Grief & Loss Counseling
The death of a loved one is one of the most painful experiences people can ever go through. The natural stages of grief can often become blurred and messy, leaving people stuck at one phase or another. Feelings of guilt, regret and even anger are natural responses to death, but they can prevent you from healing and moving forward in your life.
How Grief Changes You
Grief is a crushing sadness that overwhelms every aspect of your life. While sadness is normal for a period of time after a loved one passes, prolonged grief can gradually morph into depression.
After someone passes away, you may feel as if your entire purpose for living is gone. This feeling is even stronger after the death of a parent, spouse or child. It may be difficult for you to even face the weight of your grief alone, but avoiding it only prolongs the pain.
What Are the Stages of Grief?
You may be familiar with the stages of grief that follow a loved one’s death. Everyone grieves differently; the ultimate goal of grief counseling is to reach the final stage, acceptance, and begin to move forward with our lives with our loved one’s memory.
The first stage protects the mind from trauma, but it isn’t ignorant to reality. Rather than pretending you don’t know your loved one is dying or has died, you are struggling to accept it as a fact. You may think you hear them or forget momentarily that they are gone. You are in the process of fully absorbing the weight of their absence.
Feeling angry at God or even your loved one is normal. Anger protects us from pain, allowing us to express our emotions without being too vulnerable or admitting we’re hurt.
During this stage, you may feel guilt or remorse over times you weren’t there for your loved one or things that happened in the past. You may pray or try to negotiate with a higher power. Most of all, people in the bargaining stage yearn for a sense of control.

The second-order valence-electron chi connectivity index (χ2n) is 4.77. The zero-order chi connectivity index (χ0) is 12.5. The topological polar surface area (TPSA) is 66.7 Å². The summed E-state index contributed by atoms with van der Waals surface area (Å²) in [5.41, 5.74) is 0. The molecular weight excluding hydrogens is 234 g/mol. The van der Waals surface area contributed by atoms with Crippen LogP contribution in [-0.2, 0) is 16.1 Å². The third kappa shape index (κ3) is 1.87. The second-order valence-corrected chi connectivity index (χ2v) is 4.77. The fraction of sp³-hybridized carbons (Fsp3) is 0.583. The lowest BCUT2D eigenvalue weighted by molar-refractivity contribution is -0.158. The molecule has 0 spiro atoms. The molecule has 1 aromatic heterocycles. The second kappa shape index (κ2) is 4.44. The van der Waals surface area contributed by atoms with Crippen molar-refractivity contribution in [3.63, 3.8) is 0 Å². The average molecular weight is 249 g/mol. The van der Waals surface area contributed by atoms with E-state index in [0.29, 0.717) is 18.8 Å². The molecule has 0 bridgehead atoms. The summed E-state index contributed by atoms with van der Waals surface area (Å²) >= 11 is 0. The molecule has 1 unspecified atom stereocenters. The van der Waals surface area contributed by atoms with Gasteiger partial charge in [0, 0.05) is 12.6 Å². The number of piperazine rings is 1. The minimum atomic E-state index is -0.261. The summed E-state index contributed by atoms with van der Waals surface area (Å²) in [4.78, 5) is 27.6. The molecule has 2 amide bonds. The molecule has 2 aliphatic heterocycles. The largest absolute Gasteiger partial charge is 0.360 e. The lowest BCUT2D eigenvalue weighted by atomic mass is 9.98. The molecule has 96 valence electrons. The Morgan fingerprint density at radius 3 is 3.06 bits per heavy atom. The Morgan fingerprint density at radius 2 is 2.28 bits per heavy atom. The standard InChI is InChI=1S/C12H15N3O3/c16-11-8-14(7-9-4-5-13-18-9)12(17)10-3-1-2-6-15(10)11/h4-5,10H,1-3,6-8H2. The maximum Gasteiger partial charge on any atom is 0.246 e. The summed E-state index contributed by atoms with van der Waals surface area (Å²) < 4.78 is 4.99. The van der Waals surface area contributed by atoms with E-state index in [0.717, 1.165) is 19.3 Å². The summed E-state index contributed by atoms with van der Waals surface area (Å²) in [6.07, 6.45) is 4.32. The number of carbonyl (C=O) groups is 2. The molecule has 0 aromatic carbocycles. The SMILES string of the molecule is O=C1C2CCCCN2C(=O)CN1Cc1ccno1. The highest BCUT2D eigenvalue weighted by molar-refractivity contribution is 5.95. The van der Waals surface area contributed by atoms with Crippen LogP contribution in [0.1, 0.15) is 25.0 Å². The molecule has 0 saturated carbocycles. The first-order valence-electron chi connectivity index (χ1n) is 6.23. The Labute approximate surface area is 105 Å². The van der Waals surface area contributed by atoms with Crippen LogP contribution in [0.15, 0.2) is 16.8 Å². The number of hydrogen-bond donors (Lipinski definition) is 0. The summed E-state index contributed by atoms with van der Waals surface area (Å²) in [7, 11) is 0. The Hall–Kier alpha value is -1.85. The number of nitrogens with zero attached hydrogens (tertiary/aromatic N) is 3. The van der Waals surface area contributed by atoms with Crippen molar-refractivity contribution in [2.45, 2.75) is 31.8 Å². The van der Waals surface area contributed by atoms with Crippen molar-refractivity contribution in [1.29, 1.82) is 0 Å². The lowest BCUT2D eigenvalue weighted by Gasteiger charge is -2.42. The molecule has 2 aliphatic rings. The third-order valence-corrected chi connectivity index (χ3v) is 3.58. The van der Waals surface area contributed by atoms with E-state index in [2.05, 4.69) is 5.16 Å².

One of the most difficult stages, the fourth stage of grief is marked by a heavy sadness. You may withdraw from others but also feel incredibly lonely. Many people who get stuck in this stage develop chronic depression, which can make you feel like there is no hope or meaning in life anymore.
Recovering from the death of a loved one does not entail forgetting them or never feeling pain over their loss again. Instead, acceptance occurs when we gain the ability to acknowledge the depth of our loss and have healthy ways to honor our loved one’s memory and cope with our emotions.
Does Grief Counseling Work?
The best way to overcome grief is to accept it. Through grief counseling, you can learn to face the loss of your loved one, overcome trauma from their death and start to rebuild your life. Grief is the last present emotion we have to hold onto when someone we love passes away; although it may be scary to imagine no longer even thinking of their death, you deserve to heal from your pain and continue living.
The best way to honor your loved one is to take care of yourself. Contact us today to schedule an appointment and receive the support you need to make it through this difficult time.